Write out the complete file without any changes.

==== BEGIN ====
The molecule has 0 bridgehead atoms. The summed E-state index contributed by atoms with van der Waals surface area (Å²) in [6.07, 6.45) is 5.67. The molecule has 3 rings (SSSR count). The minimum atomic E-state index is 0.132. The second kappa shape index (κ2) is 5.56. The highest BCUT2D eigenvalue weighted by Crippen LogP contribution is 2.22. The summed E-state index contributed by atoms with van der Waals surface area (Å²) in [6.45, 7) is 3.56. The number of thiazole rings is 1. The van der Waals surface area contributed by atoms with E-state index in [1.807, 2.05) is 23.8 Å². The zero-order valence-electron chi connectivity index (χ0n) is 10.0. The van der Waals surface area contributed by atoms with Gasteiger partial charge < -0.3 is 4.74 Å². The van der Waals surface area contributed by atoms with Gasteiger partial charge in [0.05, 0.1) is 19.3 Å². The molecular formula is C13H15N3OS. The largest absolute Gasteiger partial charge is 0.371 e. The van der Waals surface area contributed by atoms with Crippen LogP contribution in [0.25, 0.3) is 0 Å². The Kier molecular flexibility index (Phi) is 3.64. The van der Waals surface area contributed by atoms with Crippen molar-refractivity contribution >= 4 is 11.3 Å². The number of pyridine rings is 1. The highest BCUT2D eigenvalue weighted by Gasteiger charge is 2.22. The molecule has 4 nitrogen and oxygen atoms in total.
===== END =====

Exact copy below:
The molecule has 0 bridgehead atoms. The summed E-state index contributed by atoms with van der Waals surface area (Å²) in [6.07, 6.45) is 5.67. The molecule has 3 rings (SSSR count). The minimum atomic E-state index is 0.132. The second kappa shape index (κ2) is 5.56. The highest BCUT2D eigenvalue weighted by Crippen LogP contribution is 2.22. The summed E-state index contributed by atoms with van der Waals surface area (Å²) in [6.45, 7) is 3.56. The number of thiazole rings is 1. The van der Waals surface area contributed by atoms with E-state index in [1.807, 2.05) is 23.8 Å². The zero-order valence-electron chi connectivity index (χ0n) is 10.0. The van der Waals surface area contributed by atoms with Gasteiger partial charge < -0.3 is 4.74 Å². The van der Waals surface area contributed by atoms with Gasteiger partial charge in [0.05, 0.1) is 19.3 Å². The molecular formula is C13H15N3OS. The largest absolute Gasteiger partial charge is 0.371 e. The van der Waals surface area contributed by atoms with Crippen LogP contribution in [0.25, 0.3) is 0 Å². The Kier molecular flexibility index (Phi) is 3.64. The van der Waals surface area contributed by atoms with Crippen molar-refractivity contribution >= 4 is 11.3 Å². The number of pyridine rings is 1. The highest BCUT2D eigenvalue weighted by Gasteiger charge is 2.22. The molecule has 4 nitrogen and oxygen atoms in total.